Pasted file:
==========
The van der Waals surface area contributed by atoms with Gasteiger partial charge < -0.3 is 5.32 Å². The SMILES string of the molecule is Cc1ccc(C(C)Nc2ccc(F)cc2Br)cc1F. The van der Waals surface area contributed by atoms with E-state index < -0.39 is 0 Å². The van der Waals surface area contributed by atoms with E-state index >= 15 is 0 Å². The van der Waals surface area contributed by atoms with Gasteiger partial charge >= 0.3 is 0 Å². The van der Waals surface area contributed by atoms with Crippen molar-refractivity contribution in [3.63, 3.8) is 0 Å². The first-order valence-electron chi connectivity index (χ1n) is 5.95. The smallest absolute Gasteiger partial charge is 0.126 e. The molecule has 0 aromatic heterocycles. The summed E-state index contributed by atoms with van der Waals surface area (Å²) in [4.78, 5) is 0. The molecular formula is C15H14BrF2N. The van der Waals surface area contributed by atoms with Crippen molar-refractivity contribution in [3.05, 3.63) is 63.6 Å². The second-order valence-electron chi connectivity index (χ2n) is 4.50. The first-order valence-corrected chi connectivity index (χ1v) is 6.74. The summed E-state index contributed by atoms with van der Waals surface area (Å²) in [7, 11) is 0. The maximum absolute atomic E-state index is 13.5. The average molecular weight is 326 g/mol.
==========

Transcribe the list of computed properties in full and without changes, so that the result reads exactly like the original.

The van der Waals surface area contributed by atoms with Gasteiger partial charge < -0.3 is 5.32 Å². The SMILES string of the molecule is Cc1ccc(C(C)Nc2ccc(F)cc2Br)cc1F. The van der Waals surface area contributed by atoms with E-state index < -0.39 is 0 Å². The van der Waals surface area contributed by atoms with E-state index >= 15 is 0 Å². The van der Waals surface area contributed by atoms with Gasteiger partial charge >= 0.3 is 0 Å². The van der Waals surface area contributed by atoms with Crippen molar-refractivity contribution in [3.63, 3.8) is 0 Å². The first-order valence-electron chi connectivity index (χ1n) is 5.95. The smallest absolute Gasteiger partial charge is 0.126 e. The molecule has 0 aromatic heterocycles. The summed E-state index contributed by atoms with van der Waals surface area (Å²) in [4.78, 5) is 0. The molecular formula is C15H14BrF2N. The van der Waals surface area contributed by atoms with Crippen molar-refractivity contribution in [3.05, 3.63) is 63.6 Å². The second-order valence-electron chi connectivity index (χ2n) is 4.50. The first-order valence-corrected chi connectivity index (χ1v) is 6.74. The summed E-state index contributed by atoms with van der Waals surface area (Å²) in [7, 11) is 0. The maximum absolute atomic E-state index is 13.5. The average molecular weight is 326 g/mol.